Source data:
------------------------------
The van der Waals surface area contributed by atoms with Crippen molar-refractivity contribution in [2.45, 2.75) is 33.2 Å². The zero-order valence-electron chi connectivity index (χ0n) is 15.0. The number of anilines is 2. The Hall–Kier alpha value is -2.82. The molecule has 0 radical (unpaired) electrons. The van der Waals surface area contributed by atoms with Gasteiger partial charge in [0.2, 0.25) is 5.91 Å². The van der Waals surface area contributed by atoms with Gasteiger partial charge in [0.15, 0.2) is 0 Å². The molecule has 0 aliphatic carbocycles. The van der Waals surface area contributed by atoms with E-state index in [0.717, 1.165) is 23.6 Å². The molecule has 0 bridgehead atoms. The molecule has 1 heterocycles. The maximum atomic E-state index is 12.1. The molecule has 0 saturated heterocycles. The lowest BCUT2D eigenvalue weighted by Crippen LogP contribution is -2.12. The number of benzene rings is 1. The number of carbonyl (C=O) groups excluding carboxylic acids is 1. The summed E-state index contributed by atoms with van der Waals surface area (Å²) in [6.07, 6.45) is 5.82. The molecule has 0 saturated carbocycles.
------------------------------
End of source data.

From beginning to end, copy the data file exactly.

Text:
The van der Waals surface area contributed by atoms with Crippen molar-refractivity contribution in [2.45, 2.75) is 33.2 Å². The zero-order valence-electron chi connectivity index (χ0n) is 15.0. The number of anilines is 2. The Hall–Kier alpha value is -2.82. The molecule has 0 radical (unpaired) electrons. The van der Waals surface area contributed by atoms with Gasteiger partial charge in [0.2, 0.25) is 5.91 Å². The van der Waals surface area contributed by atoms with Gasteiger partial charge in [0.15, 0.2) is 0 Å². The molecule has 0 aliphatic carbocycles. The van der Waals surface area contributed by atoms with E-state index in [0.717, 1.165) is 23.6 Å². The molecule has 0 bridgehead atoms. The molecule has 1 heterocycles. The maximum atomic E-state index is 12.1. The molecule has 0 saturated heterocycles. The lowest BCUT2D eigenvalue weighted by Crippen LogP contribution is -2.12. The number of benzene rings is 1. The number of carbonyl (C=O) groups excluding carboxylic acids is 1. The summed E-state index contributed by atoms with van der Waals surface area (Å²) in [6.07, 6.45) is 5.82. The molecule has 0 saturated carbocycles.